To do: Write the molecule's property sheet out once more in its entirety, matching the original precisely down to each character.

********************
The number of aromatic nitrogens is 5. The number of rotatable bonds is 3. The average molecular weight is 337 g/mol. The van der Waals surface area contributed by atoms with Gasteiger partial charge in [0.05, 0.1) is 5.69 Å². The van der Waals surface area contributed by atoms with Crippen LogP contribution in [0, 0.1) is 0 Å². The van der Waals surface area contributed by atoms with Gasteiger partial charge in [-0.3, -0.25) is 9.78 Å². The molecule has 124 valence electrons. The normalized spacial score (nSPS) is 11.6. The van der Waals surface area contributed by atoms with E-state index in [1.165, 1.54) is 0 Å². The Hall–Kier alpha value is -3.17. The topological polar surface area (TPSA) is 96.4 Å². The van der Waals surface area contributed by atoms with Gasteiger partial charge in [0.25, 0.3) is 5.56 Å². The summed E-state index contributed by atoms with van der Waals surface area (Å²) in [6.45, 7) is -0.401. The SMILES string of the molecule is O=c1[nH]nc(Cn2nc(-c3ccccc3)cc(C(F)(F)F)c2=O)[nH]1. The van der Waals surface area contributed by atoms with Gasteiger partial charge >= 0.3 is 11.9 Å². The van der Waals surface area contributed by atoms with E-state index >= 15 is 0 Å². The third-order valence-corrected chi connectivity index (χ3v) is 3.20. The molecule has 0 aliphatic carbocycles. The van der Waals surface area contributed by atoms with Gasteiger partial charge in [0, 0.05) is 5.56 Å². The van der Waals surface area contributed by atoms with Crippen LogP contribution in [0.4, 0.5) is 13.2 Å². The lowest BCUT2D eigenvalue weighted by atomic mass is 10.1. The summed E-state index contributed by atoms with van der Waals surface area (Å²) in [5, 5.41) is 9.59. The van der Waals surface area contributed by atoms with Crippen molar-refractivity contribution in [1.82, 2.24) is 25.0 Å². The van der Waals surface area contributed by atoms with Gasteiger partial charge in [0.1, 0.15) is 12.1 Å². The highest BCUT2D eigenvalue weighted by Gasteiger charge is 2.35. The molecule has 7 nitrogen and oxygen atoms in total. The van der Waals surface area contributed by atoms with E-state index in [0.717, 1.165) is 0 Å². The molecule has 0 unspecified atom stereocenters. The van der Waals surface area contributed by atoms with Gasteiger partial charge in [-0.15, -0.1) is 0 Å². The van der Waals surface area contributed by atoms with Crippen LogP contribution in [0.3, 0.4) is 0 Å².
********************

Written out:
The number of aromatic nitrogens is 5. The number of rotatable bonds is 3. The average molecular weight is 337 g/mol. The van der Waals surface area contributed by atoms with Gasteiger partial charge in [0.05, 0.1) is 5.69 Å². The van der Waals surface area contributed by atoms with Crippen LogP contribution in [0, 0.1) is 0 Å². The van der Waals surface area contributed by atoms with Gasteiger partial charge in [-0.3, -0.25) is 9.78 Å². The molecule has 124 valence electrons. The normalized spacial score (nSPS) is 11.6. The van der Waals surface area contributed by atoms with E-state index in [1.165, 1.54) is 0 Å². The Hall–Kier alpha value is -3.17. The topological polar surface area (TPSA) is 96.4 Å². The van der Waals surface area contributed by atoms with Gasteiger partial charge in [0.25, 0.3) is 5.56 Å². The summed E-state index contributed by atoms with van der Waals surface area (Å²) in [6.45, 7) is -0.401. The SMILES string of the molecule is O=c1[nH]nc(Cn2nc(-c3ccccc3)cc(C(F)(F)F)c2=O)[nH]1. The van der Waals surface area contributed by atoms with Gasteiger partial charge >= 0.3 is 11.9 Å². The van der Waals surface area contributed by atoms with E-state index >= 15 is 0 Å². The third-order valence-corrected chi connectivity index (χ3v) is 3.20. The molecule has 0 aliphatic carbocycles. The van der Waals surface area contributed by atoms with Gasteiger partial charge in [0, 0.05) is 5.56 Å². The van der Waals surface area contributed by atoms with Crippen LogP contribution in [0.4, 0.5) is 13.2 Å². The lowest BCUT2D eigenvalue weighted by atomic mass is 10.1. The summed E-state index contributed by atoms with van der Waals surface area (Å²) in [5, 5.41) is 9.59. The van der Waals surface area contributed by atoms with Crippen molar-refractivity contribution in [1.82, 2.24) is 25.0 Å². The van der Waals surface area contributed by atoms with Gasteiger partial charge in [0.1, 0.15) is 12.1 Å². The highest BCUT2D eigenvalue weighted by Gasteiger charge is 2.35. The molecule has 7 nitrogen and oxygen atoms in total. The van der Waals surface area contributed by atoms with E-state index in [0.717, 1.165) is 0 Å². The molecule has 0 unspecified atom stereocenters. The van der Waals surface area contributed by atoms with Gasteiger partial charge in [-0.15, -0.1) is 0 Å². The van der Waals surface area contributed by atoms with Crippen LogP contribution in [0.3, 0.4) is 0 Å².